Is it just me or does it feel like Ramadan comes around at just the right time each year?
When you’ve become so rushed off your feet that praying becomes quick five-minute tasks squeezed into your day rather than five moments of remembering God; when you’re too exhausted trying to complete the never-ending chores and errands that, by the time you’ve sat down to open the Qur’an or that Islamic book you’ve been meaning to read for months, the words don’t sink in; when you begin to feel like you’re living to work rather than working to live and you are too occupied to focus on your spiritual needs or get a moment to yourself.
Time is one thing that seems to get shorter every year because as we get older, our responsibilities increase and energy decreases. Whether you’re a student focusing on your studies, a professional at the peak of your career or a parent with children to look after – each requires hard work, commitment and the majority of your time.
This is what makes the obligatory month of fasting so beautiful and a period that Muslims crave for rather than dread. I like to see it as a month of “me” time because it takes you back to basics and requires you to perform duties that are beneficial for your mind, body and soul – something that is difficult for many of us to achieve in our day-to-day lives, due to bad diets, lack of physical activity and limited time to carry out religious obligations. Not only does Ramadan act as a complete and brilliant detox, it recharges your spiritual batteries to keep you going for the rest of the year.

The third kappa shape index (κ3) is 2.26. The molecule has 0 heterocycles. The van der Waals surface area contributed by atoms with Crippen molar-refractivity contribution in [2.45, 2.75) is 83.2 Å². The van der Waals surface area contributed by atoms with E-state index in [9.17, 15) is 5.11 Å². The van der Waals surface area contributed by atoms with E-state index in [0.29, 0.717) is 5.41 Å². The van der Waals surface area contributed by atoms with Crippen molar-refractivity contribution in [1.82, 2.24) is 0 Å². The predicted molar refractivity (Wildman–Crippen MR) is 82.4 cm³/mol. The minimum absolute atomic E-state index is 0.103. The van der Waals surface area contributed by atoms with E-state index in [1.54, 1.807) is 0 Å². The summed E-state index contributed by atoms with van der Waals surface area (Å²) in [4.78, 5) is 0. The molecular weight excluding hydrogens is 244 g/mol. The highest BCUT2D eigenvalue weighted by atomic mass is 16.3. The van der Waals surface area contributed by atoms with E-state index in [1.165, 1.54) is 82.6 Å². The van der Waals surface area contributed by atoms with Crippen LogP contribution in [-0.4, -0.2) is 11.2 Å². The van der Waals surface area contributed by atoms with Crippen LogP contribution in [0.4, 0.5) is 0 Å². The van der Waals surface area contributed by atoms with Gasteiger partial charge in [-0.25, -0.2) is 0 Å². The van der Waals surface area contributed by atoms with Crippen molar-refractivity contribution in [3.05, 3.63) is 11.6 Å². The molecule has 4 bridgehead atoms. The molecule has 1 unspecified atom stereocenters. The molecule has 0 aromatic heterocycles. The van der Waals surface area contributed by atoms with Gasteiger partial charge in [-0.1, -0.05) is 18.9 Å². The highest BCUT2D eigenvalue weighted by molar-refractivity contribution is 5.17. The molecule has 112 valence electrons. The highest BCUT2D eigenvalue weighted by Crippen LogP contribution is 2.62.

However, Ramadan has come at a more pressing time than ever this year – in a world where cultural and religious sensitivity is at its prime, Islamophobia is a growing problem and the global suffering of Muslims is getting more and more brutal. This means that many of us spend a lot of effort defending our religion to non-Muslims or are constantly mindful about how we are perceived by them. This also means that we may feel extra self-conscious whilst fasting this year, not wanting to attract attention, dreading facing those questions from the non-Muslims friends and colleagues we have to answer every year, hoping they won’t think that we’re strange.
But we can easily use the blessed month of Ramadan to change all of the misconceptions held by non-Muslims and the way we tackle them. What better way to enlighten those who know little about Islam than inviting them to experience it with us?
Even if it’s just for one day, it is one day of taking everything back to basics, without the judgements, the politics or the defensive armour; a day of sharing an endeavour, providing an insight and helping others understand the beauty of Islam in its simplicity. Just sharing Ramadan for one day has the capability of effectively changing negative views, in a way that is much more powerful and engaging than reading a book, debating or asking questions.
Whether you choose to share Ramadan with a non-Muslim or not, do make a pledge during the thirty days to bring everything back to basics and educate those around you, not only through your actions and good deeds, but through altering your approach on how you challenge these misconceptions. Let’s use Ramadan to have these discussions, spread awareness of the core foundations of our faith, and create an atmosphere of positivity between us and those who are unaware of what makes us so proud to be Muslim.
Ramadan Mubarak to you all!